On the demand side, Medicare’s system provides beneficiaries with excessively low costs for certain services. This incentivizes beneficiaries to use these services more than needed – driving up costs without accompanying improvements. A shift toward value-based insurance design (VBID) is needed — meaning the level of cost sharing should be dependent on the value of service. Individual cost-sharing requirements would be low for a high value service — a service that is cost efficient and improves health outcomes, but higher for low-value services.

Medicaid and Affordable Care Act

Medicaid is a crucial program for 67 million low-income Americans, including children, pregnant women, adults with dependent children, and the disabled and elderly. The program is administered by states with fiscal assistance from the federal government.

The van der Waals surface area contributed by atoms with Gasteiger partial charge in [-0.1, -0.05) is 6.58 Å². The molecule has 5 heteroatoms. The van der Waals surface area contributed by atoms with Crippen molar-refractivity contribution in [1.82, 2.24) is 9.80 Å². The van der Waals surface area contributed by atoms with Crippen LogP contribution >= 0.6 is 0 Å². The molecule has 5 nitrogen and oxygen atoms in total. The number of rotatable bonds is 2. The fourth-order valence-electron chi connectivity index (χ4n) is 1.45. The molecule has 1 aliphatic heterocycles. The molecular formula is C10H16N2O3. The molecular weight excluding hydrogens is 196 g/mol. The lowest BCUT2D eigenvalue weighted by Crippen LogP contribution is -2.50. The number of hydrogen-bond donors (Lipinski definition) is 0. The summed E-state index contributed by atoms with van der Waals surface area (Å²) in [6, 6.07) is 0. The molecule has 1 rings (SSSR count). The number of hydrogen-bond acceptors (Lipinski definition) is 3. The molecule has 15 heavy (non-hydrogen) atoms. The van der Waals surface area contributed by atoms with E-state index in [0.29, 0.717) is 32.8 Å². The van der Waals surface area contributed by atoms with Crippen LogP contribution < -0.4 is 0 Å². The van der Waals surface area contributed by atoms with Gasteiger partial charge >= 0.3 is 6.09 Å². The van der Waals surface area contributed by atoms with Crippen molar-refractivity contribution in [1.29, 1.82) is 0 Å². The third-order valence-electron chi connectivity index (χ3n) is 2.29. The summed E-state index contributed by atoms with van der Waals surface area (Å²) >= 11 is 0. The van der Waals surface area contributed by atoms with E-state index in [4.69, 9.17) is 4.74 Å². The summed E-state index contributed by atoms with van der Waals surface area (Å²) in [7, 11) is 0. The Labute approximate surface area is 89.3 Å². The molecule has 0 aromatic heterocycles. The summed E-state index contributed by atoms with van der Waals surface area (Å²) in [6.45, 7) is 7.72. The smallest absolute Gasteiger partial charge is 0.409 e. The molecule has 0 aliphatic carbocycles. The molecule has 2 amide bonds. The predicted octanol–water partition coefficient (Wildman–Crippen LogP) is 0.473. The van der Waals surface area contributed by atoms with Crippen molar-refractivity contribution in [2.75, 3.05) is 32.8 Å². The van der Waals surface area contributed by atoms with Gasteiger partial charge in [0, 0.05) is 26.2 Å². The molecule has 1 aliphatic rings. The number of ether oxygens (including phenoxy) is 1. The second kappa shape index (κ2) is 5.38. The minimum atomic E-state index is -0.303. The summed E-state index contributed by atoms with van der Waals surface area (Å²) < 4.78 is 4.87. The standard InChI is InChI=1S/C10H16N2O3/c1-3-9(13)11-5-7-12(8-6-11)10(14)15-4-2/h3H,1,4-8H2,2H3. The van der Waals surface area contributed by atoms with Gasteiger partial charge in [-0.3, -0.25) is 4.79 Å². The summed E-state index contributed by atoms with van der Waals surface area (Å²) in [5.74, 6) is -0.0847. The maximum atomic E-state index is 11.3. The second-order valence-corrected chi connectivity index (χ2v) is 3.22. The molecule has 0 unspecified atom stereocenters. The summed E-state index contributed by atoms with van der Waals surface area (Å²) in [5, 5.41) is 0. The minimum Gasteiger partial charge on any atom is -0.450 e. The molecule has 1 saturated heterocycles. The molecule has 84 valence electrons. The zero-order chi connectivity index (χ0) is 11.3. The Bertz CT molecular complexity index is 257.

The Kaiser Foundation concluded that Medicaid provides comparable service to private health insurance but at lower costs. The program’s savings come from low overhead, use of managed-care strategies, and lower provider payments. Expenditures are largely driven by relatively small, but expensive, populations — particularly long-term care (LTC) patients.

Medicaid is the largest provider of LTC services supporting over 60 percent of all nursing-home residents and constituting 40 percent of total national costs. Furthermore, LTC is over one-third of all Medicaid expenditures — the largest single cost area, even though the population is only 20 percent of the Medicaid caseload. Reforming LTC is critical for the future viability of Medicaid. An expanded use of home health and better palliative care is critical — but beyond that, an easy solution is not evident.